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Ohio CCW trend follows national trend; press continues disconnect

More Ohioans are joining the growing ranks of private citizens licensed to carry concealed handguns.
More Ohioans are joining the growing ranks of private citizens licensed to carry concealed handguns.
Dave Workman

Today’s report by the WBNS News in Columbus, Ohio and the Associated Press that the Buckeye State has more than 16,000 new concealed carry licenses in circulation this year reflects a national trend that includes Washington.

However, a Monday editorial in Connecticut’s Bristol Press demonstrates that elitist newspaper editorial boards retain their disconnect with public sentiment. That editorial expressed concerns over the spike in the number of people seeking gun permits, using information from the anti-gun Law Center to Prevent Gun Violence to support gun registration.

As Examiner reported earlier this month, Washington now has more than 457,000 active concealed pistol licenses (CPLs) in circulation, a figure that reflects a steady climb over the past few years. Anecdotal information from other states shows the same pattern: More citizens are obtaining carry permits and licenses, taking personal responsibility for their personal safety.

That’s a stark contrast to the gun prohibitionists who gathered Monday evening at Town Hall Seattle, a self-designated gun-free zone. While Jet City anti-gunners would have the public believe that signs and decals in doors that announce firearms prohibitions keep people safe, they huddled at Town Hall under the protective watch of an armed private security guard.

Gun rights activists are now asking if the anti-gunners can spell H-Y-P-O-C-R-I-S-Y. It is a word that must not be part of the gun prohibition lobby’s vocabulary, as evidenced by responses to yesterday’s Examiner report that appeared on the Facebook pages belonging to the Second Amendment Foundation and Citizens Committee for the Right to Keep and Bear Arms.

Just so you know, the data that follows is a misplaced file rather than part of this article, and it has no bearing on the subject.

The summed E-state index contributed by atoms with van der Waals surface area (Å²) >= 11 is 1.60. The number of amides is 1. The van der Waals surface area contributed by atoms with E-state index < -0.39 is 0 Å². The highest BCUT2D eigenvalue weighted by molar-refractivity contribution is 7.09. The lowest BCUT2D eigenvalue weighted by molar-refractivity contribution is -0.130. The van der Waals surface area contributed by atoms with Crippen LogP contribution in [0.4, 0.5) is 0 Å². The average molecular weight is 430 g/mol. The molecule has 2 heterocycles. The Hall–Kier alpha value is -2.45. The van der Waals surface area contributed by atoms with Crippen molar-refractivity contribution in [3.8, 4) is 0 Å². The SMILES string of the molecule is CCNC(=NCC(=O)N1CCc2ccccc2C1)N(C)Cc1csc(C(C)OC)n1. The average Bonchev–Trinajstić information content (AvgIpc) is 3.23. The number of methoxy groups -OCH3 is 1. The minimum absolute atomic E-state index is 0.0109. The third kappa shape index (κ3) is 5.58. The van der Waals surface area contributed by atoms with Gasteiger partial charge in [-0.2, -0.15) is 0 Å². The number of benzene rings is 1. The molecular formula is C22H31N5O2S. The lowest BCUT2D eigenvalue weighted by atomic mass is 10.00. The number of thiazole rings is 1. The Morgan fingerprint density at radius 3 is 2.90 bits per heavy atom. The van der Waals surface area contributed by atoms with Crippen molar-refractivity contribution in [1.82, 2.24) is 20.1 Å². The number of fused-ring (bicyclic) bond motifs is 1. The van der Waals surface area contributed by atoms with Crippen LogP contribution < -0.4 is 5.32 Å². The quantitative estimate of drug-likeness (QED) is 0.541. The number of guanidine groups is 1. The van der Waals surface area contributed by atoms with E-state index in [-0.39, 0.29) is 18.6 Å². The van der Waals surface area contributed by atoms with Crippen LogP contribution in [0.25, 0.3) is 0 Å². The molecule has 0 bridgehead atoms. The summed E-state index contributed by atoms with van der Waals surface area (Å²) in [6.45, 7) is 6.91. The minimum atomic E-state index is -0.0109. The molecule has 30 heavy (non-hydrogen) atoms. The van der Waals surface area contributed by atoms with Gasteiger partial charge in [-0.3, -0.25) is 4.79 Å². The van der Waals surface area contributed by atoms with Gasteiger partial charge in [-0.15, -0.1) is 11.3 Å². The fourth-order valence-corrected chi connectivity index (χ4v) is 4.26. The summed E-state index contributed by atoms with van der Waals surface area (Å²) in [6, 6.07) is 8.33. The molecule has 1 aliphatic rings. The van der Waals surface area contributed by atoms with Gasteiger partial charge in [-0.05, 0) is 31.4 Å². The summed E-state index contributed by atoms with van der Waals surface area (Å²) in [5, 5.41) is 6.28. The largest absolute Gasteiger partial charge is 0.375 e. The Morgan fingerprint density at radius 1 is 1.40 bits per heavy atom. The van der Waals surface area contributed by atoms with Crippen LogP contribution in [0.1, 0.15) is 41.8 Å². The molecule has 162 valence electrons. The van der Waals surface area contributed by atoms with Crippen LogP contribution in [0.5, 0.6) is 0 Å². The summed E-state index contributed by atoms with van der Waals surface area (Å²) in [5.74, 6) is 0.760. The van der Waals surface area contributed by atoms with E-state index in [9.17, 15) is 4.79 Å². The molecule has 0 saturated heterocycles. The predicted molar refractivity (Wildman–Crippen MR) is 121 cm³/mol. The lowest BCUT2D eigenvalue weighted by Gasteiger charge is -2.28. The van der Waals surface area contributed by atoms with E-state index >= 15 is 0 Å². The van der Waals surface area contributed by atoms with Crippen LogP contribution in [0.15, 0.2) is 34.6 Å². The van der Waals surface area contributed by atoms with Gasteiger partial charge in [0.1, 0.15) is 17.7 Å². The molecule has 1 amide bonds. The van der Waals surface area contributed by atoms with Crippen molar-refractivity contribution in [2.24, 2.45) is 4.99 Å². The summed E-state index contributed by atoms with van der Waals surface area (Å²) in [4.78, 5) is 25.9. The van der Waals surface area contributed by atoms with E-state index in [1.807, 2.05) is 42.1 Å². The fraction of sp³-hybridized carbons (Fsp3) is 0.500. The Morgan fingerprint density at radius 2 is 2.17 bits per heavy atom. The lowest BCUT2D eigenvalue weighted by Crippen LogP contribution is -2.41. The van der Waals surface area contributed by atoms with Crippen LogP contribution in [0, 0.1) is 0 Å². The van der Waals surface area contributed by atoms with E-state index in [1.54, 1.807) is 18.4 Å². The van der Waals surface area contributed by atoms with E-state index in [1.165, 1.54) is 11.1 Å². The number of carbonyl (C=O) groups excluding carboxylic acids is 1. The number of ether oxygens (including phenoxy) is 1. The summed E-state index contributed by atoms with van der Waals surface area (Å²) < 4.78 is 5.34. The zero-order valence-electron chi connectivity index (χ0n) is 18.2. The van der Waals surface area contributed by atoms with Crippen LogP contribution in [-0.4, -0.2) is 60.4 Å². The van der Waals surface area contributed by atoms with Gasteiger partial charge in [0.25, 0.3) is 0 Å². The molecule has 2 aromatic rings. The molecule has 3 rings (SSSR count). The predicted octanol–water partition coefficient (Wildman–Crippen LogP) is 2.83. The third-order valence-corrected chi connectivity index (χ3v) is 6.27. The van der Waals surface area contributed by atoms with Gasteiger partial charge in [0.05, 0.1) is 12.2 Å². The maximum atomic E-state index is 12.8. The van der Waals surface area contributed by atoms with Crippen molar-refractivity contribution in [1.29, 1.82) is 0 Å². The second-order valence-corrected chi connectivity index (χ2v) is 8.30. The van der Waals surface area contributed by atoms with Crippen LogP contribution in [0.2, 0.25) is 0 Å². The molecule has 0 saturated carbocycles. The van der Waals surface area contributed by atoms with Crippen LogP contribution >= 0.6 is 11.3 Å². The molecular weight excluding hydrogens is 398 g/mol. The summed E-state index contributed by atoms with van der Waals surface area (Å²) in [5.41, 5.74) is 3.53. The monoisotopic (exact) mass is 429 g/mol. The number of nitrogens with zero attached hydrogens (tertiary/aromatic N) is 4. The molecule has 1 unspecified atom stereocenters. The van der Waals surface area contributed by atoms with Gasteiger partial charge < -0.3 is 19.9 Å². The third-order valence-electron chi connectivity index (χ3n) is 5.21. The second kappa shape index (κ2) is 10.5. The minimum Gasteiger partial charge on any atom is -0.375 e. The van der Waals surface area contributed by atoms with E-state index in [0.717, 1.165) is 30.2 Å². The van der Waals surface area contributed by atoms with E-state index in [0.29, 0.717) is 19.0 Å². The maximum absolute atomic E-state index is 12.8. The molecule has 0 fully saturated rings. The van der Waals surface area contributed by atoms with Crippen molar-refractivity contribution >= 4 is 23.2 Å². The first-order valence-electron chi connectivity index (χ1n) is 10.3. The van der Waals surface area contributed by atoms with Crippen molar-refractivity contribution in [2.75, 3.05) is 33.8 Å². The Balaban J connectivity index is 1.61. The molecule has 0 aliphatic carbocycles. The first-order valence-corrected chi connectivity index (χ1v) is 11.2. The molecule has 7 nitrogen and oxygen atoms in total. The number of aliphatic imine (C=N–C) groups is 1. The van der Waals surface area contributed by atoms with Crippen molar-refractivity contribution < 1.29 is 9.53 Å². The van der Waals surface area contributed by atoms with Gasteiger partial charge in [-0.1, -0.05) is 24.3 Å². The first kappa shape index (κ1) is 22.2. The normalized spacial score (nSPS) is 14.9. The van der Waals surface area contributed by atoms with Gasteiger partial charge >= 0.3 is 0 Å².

The Bristol Press tried to portray permit-seeking gun owners as being a bit paranoid about “stricter gun laws passed in the wake of the school shootings in Newtown.” There was a single shooting at Sandy Hook, and all the strict gun laws in Connecticut in effect at the time didn’t prevent it.

Perhaps Connecticut citizens have the same concerns shared by Ohioans and Washingtonians: protection from crime. Police cannot be everywhere, and with the Obama administration reportedly releasing “dozens of murderers and thousands of drunken drivers” who were identified by the Washington Times as “immigrants,” the streets are even less safe.

The newspaper said there were 116 convicted murderers, another 43 who had been convicted of negligent manslaughter, 14 who voluntarily committed manslaughter and one who apparently killed a public official with a gun among the 36,000 “immigrants” released by Immigration and Customs Enforcement. The story notes that their native countries do not want them back, suggesting just how dangerous some of these people are. The Washington Times noted that these statistics “could undercut the president’s argument that he is trying to focus on the most serious criminals in his immigration enforcement.”

Critics might suggest that the only thing the president has been focused on since before Fast and Furious and Benghazi is his golf stroke. A website called "obamagolfcounter.com" says the president had played golf 163 times as of March 7, and he has hit the links since then.

Meanwhile, yesterday’s Seattle Times carried a report that authorities have traced Boston Marathon bombing suspect Tamerlan Tsarnaev’s gun to a Portland, Maine drug gang. They still are not certain how the gun passed into Tsarnaev’s hands, but one can conclude there was no background check involved, nor would there have been, since the gun’s serial number had been defaced.

Tsarnaev was killed in a shootout with police four days after the bombing. His brother, Dzhokhar, was arrested a day later and now awaits trial on charges related to the bombing.